• Show off: Highlight the best features of your property.
      • Color choices: Neutral colors are preferred by most buyers, but don’t forget to add in pops of color and pattern in the decor.
      • Cohesiveness: The whole property should have a unified look that goes along with the architecture of your home and the area you live in.

With these basic staging ideas in mind, here are some tips for styling winter plants and flowers on the exterior of your home:

    1. Frame your entrance: This can be done by using topiaries, garlands or even lights.
    2. Accessorize your door: After giving your door a fresh coat of paint, adorn it with an elegant and seasonal wreath. 
    3. Complement existing decor: Try adding potted plants or window boxes to the setting.
    4. Replace delicate flora: Remove plants that can’t withstand the cold and replace with hardier ones.
    5. Landscaping upkeep: It’s crucial that you tend to your landscaping as well as plowing the pathways to your house. 
    6. Consider snow cover: Some plants will look great year-round and will be especially pretty with snow cover. Keep this in mind when landscaping. The hardy plants you pick must be taller than your average snowfall so they aren’t buried.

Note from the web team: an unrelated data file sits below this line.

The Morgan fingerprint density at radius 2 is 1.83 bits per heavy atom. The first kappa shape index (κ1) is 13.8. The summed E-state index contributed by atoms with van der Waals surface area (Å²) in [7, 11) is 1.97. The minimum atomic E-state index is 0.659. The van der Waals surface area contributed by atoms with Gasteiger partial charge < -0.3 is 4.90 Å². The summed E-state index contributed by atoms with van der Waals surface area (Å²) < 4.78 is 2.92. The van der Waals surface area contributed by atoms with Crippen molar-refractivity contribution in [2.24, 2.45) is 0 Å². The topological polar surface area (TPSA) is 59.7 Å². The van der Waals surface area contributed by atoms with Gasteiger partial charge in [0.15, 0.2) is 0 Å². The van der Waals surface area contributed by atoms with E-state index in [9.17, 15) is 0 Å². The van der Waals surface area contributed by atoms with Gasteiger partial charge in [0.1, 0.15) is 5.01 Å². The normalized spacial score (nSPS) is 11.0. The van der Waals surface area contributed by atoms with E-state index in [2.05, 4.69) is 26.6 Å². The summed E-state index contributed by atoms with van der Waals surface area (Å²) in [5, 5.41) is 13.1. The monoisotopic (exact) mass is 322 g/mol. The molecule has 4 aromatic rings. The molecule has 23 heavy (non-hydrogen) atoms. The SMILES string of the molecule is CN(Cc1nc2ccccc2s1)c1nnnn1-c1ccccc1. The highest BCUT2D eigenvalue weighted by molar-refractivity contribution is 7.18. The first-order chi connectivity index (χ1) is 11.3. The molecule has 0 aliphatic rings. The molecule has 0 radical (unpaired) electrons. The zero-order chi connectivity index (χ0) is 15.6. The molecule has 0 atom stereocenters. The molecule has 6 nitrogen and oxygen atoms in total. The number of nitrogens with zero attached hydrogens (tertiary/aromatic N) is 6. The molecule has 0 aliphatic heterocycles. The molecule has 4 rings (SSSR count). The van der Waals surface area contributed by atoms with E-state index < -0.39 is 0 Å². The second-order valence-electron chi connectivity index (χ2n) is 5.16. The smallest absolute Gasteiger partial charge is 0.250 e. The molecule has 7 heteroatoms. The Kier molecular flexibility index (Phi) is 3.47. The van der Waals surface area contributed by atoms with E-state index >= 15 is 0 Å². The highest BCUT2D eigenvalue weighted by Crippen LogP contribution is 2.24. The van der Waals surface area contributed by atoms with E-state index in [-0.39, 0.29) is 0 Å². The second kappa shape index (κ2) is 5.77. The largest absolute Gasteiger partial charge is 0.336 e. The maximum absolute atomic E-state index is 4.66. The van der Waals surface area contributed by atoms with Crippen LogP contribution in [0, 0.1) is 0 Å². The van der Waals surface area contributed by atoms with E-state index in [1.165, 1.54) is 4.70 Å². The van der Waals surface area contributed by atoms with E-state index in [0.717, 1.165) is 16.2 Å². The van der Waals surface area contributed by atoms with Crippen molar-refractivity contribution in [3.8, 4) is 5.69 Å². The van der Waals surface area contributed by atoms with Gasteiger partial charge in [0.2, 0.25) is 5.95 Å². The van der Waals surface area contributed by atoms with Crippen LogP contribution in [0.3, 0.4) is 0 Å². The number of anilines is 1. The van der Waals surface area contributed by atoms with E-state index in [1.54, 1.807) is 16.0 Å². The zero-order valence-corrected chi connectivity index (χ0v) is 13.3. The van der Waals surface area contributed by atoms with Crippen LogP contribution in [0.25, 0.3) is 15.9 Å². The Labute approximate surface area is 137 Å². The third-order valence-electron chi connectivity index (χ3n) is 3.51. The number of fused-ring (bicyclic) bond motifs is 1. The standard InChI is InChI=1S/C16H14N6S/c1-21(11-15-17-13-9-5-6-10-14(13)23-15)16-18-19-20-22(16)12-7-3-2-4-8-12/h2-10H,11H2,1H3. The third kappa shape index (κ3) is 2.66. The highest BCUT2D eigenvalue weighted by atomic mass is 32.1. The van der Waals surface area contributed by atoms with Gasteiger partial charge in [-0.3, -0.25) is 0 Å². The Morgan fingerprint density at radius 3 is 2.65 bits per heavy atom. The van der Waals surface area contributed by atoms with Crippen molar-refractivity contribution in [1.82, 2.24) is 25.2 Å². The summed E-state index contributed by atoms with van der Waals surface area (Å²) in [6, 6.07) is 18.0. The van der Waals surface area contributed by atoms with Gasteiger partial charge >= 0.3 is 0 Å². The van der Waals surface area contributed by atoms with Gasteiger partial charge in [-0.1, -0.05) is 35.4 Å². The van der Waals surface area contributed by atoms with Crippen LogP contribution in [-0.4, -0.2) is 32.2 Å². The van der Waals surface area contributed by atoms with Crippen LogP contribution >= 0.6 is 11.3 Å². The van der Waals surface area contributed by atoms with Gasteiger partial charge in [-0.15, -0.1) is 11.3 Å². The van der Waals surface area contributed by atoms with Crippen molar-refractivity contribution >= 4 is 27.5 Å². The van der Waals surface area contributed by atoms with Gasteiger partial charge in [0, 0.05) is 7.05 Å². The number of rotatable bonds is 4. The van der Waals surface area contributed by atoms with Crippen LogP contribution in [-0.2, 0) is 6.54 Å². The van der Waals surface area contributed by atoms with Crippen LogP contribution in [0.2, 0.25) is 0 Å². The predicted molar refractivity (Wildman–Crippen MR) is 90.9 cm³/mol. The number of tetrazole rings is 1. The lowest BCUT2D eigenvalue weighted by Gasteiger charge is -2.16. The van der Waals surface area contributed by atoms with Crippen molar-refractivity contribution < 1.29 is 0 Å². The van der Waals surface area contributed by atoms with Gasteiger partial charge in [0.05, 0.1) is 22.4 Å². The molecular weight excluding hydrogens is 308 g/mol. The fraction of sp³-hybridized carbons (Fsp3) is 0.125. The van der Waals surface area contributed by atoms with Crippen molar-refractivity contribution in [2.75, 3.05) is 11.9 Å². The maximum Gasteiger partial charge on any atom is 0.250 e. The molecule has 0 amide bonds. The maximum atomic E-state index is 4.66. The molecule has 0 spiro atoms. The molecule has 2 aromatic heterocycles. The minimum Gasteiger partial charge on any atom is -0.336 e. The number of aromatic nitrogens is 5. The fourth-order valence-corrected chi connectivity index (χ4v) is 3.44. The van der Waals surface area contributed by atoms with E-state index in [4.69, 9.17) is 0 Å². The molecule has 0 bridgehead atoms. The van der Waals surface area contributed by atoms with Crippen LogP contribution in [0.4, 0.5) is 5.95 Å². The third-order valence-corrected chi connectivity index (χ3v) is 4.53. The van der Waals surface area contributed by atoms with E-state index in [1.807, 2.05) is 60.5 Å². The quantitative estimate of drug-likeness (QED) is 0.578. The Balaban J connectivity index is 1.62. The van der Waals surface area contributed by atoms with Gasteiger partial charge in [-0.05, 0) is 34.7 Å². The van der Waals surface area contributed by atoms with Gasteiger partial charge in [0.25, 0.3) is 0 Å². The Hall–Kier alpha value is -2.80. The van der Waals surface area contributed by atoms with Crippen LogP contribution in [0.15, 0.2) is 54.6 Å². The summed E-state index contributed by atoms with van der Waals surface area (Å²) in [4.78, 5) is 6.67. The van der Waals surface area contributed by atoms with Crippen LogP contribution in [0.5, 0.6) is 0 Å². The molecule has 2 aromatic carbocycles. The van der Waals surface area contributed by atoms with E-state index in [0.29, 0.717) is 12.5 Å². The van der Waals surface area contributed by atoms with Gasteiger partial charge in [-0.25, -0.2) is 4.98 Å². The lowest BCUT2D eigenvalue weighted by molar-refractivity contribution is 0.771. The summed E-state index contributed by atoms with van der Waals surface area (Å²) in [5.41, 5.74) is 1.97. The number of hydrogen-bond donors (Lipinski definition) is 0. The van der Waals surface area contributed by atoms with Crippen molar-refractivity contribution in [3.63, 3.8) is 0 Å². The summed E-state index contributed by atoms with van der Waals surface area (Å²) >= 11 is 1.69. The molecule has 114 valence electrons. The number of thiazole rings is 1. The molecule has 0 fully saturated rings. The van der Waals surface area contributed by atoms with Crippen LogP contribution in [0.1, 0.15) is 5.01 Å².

Pro Tip: In your online listing, include pictures of your property’s exterior from all different seasons. This makes it easier for buyers to envision their life there year-round.

 

Tie It All Together: Seasonal Botanical Prints

Photo of two winter plant botanical prints on the wall, namely a spruce print and a winterberry print

A great way to tie your exterior into your interior and give your home a fresh feel is by including touches of plants and flowers indoors. Aside from adding evergreen garland and colorful holiday plants, another fun nod to the outdoors is using a fun and seasonal print. Use this simple and elegant prints below to spruce up your interior this winter.

button to Download botanical prints

It’s easy to shake off the winter blues and increase buyer interest with simple touches of greenery and seasonal flowers. Many people don’t see winter as the ideal time to sell. Turn that idea on its head by leaning on the nostalgia and love that surrounds the holiday season. 

There are many buyers still searching for homes in the colder months, so take advantage of the decreased competition and make your place stand out. You will have great success in selling your home if you are able to create a lively atmosphere that helps buyers imagine hosting their family for years to come.